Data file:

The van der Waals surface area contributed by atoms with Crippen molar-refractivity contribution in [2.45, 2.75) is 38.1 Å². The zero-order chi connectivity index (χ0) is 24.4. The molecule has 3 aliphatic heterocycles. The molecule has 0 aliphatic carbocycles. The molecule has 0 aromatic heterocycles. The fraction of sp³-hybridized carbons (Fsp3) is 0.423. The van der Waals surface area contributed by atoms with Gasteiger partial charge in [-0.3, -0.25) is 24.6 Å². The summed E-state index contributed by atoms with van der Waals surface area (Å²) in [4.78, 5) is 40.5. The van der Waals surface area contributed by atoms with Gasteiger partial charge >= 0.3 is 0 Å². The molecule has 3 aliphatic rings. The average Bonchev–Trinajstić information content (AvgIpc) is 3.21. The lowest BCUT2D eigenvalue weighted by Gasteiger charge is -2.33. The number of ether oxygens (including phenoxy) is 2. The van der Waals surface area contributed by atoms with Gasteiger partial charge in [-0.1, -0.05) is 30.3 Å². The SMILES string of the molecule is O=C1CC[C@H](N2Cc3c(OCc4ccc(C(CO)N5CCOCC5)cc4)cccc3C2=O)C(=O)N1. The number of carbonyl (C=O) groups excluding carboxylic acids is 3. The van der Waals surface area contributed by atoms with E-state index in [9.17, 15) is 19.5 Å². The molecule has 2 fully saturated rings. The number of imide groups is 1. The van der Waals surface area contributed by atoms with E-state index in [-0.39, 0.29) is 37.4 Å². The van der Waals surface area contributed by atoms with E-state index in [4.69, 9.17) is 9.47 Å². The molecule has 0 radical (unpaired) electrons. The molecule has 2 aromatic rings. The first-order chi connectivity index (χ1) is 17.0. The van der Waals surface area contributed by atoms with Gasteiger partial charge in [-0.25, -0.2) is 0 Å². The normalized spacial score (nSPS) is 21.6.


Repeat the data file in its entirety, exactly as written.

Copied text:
The van der Waals surface area contributed by atoms with Crippen molar-refractivity contribution in [2.45, 2.75) is 38.1 Å². The zero-order chi connectivity index (χ0) is 24.4. The molecule has 3 aliphatic heterocycles. The molecule has 0 aliphatic carbocycles. The molecule has 0 aromatic heterocycles. The fraction of sp³-hybridized carbons (Fsp3) is 0.423. The van der Waals surface area contributed by atoms with Gasteiger partial charge in [-0.3, -0.25) is 24.6 Å². The summed E-state index contributed by atoms with van der Waals surface area (Å²) in [4.78, 5) is 40.5. The van der Waals surface area contributed by atoms with Gasteiger partial charge >= 0.3 is 0 Å². The molecule has 3 aliphatic rings. The average Bonchev–Trinajstić information content (AvgIpc) is 3.21. The lowest BCUT2D eigenvalue weighted by Gasteiger charge is -2.33. The number of ether oxygens (including phenoxy) is 2. The van der Waals surface area contributed by atoms with Gasteiger partial charge in [-0.1, -0.05) is 30.3 Å². The SMILES string of the molecule is O=C1CC[C@H](N2Cc3c(OCc4ccc(C(CO)N5CCOCC5)cc4)cccc3C2=O)C(=O)N1. The number of carbonyl (C=O) groups excluding carboxylic acids is 3. The van der Waals surface area contributed by atoms with E-state index in [9.17, 15) is 19.5 Å². The molecule has 2 fully saturated rings. The number of imide groups is 1. The van der Waals surface area contributed by atoms with E-state index in [-0.39, 0.29) is 37.4 Å². The van der Waals surface area contributed by atoms with E-state index in [4.69, 9.17) is 9.47 Å². The molecule has 0 radical (unpaired) electrons. The molecule has 2 aromatic rings. The first-order chi connectivity index (χ1) is 17.0. The van der Waals surface area contributed by atoms with Gasteiger partial charge in [-0.25, -0.2) is 0 Å². The normalized spacial score (nSPS) is 21.6.